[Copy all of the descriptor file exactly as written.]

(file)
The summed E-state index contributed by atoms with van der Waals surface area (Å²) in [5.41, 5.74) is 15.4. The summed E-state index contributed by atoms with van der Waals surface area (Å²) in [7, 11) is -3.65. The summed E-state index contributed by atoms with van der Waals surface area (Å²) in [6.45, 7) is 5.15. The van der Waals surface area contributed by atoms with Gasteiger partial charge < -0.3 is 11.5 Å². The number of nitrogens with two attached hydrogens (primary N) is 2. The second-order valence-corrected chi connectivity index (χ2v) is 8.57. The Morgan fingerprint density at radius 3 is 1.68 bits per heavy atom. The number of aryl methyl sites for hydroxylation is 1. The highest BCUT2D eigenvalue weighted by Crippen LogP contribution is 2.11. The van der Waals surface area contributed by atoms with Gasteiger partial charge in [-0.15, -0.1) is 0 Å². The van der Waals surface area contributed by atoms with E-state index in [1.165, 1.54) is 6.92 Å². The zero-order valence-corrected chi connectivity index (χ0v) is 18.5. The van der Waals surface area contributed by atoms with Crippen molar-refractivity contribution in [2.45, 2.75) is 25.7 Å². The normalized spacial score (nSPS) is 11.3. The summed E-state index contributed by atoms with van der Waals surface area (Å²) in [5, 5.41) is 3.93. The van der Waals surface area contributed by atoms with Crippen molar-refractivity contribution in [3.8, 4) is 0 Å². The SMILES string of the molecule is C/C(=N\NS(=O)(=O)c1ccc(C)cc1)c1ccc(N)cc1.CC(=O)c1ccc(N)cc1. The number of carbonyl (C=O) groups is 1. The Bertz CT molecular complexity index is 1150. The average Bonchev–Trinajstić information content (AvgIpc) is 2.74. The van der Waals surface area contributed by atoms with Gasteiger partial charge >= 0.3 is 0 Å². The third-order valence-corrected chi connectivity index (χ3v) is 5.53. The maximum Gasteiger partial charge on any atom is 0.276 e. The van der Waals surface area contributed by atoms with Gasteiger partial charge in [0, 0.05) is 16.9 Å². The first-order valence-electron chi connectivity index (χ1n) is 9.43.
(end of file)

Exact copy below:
The summed E-state index contributed by atoms with van der Waals surface area (Å²) in [5.41, 5.74) is 15.4. The summed E-state index contributed by atoms with van der Waals surface area (Å²) in [7, 11) is -3.65. The summed E-state index contributed by atoms with van der Waals surface area (Å²) in [6.45, 7) is 5.15. The van der Waals surface area contributed by atoms with Gasteiger partial charge < -0.3 is 11.5 Å². The number of nitrogens with two attached hydrogens (primary N) is 2. The second-order valence-corrected chi connectivity index (χ2v) is 8.57. The Morgan fingerprint density at radius 3 is 1.68 bits per heavy atom. The number of aryl methyl sites for hydroxylation is 1. The highest BCUT2D eigenvalue weighted by Crippen LogP contribution is 2.11. The van der Waals surface area contributed by atoms with Gasteiger partial charge in [-0.15, -0.1) is 0 Å². The van der Waals surface area contributed by atoms with E-state index in [1.165, 1.54) is 6.92 Å². The zero-order valence-corrected chi connectivity index (χ0v) is 18.5. The van der Waals surface area contributed by atoms with Crippen molar-refractivity contribution in [2.45, 2.75) is 25.7 Å². The normalized spacial score (nSPS) is 11.3. The summed E-state index contributed by atoms with van der Waals surface area (Å²) in [5, 5.41) is 3.93. The van der Waals surface area contributed by atoms with Crippen molar-refractivity contribution in [3.8, 4) is 0 Å². The SMILES string of the molecule is C/C(=N\NS(=O)(=O)c1ccc(C)cc1)c1ccc(N)cc1.CC(=O)c1ccc(N)cc1. The number of carbonyl (C=O) groups is 1. The Bertz CT molecular complexity index is 1150. The average Bonchev–Trinajstić information content (AvgIpc) is 2.74. The van der Waals surface area contributed by atoms with Gasteiger partial charge >= 0.3 is 0 Å². The third-order valence-corrected chi connectivity index (χ3v) is 5.53. The maximum Gasteiger partial charge on any atom is 0.276 e. The van der Waals surface area contributed by atoms with Gasteiger partial charge in [0, 0.05) is 16.9 Å². The first-order valence-electron chi connectivity index (χ1n) is 9.43.